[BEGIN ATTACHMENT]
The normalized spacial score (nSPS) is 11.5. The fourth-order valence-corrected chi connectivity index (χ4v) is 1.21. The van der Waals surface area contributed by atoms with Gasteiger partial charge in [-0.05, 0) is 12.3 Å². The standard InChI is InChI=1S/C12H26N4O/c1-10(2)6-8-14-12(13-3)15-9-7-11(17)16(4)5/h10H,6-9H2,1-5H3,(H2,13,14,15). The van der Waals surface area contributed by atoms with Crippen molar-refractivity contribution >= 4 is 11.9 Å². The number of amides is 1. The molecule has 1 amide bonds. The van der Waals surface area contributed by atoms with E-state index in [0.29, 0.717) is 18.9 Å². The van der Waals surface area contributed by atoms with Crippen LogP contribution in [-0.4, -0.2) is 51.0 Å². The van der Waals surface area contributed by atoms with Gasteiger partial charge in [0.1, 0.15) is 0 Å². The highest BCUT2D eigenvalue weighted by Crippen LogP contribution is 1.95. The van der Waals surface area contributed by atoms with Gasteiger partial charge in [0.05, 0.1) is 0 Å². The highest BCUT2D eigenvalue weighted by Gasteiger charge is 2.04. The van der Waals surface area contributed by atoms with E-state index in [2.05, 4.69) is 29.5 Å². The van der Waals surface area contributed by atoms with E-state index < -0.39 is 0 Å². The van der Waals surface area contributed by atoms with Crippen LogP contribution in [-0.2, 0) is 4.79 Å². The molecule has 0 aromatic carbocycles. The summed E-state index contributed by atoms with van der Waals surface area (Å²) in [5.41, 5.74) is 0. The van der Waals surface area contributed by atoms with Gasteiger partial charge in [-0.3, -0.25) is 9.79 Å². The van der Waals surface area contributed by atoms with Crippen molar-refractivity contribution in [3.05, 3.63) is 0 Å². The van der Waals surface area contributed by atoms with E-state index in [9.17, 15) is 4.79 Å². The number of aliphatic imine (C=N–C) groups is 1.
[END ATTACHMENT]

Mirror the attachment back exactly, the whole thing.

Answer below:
The normalized spacial score (nSPS) is 11.5. The fourth-order valence-corrected chi connectivity index (χ4v) is 1.21. The van der Waals surface area contributed by atoms with Gasteiger partial charge in [-0.05, 0) is 12.3 Å². The standard InChI is InChI=1S/C12H26N4O/c1-10(2)6-8-14-12(13-3)15-9-7-11(17)16(4)5/h10H,6-9H2,1-5H3,(H2,13,14,15). The van der Waals surface area contributed by atoms with Crippen molar-refractivity contribution >= 4 is 11.9 Å². The number of amides is 1. The molecule has 1 amide bonds. The van der Waals surface area contributed by atoms with E-state index in [0.29, 0.717) is 18.9 Å². The van der Waals surface area contributed by atoms with Crippen LogP contribution in [-0.4, -0.2) is 51.0 Å². The van der Waals surface area contributed by atoms with Gasteiger partial charge in [0.1, 0.15) is 0 Å². The highest BCUT2D eigenvalue weighted by Crippen LogP contribution is 1.95. The van der Waals surface area contributed by atoms with Gasteiger partial charge in [0.05, 0.1) is 0 Å². The highest BCUT2D eigenvalue weighted by Gasteiger charge is 2.04. The van der Waals surface area contributed by atoms with E-state index in [2.05, 4.69) is 29.5 Å². The van der Waals surface area contributed by atoms with E-state index < -0.39 is 0 Å². The van der Waals surface area contributed by atoms with Crippen LogP contribution in [-0.2, 0) is 4.79 Å². The molecule has 0 aromatic carbocycles. The summed E-state index contributed by atoms with van der Waals surface area (Å²) in [5.41, 5.74) is 0. The van der Waals surface area contributed by atoms with Gasteiger partial charge in [-0.3, -0.25) is 9.79 Å². The van der Waals surface area contributed by atoms with Crippen molar-refractivity contribution in [3.05, 3.63) is 0 Å². The van der Waals surface area contributed by atoms with E-state index in [9.17, 15) is 4.79 Å². The number of aliphatic imine (C=N–C) groups is 1.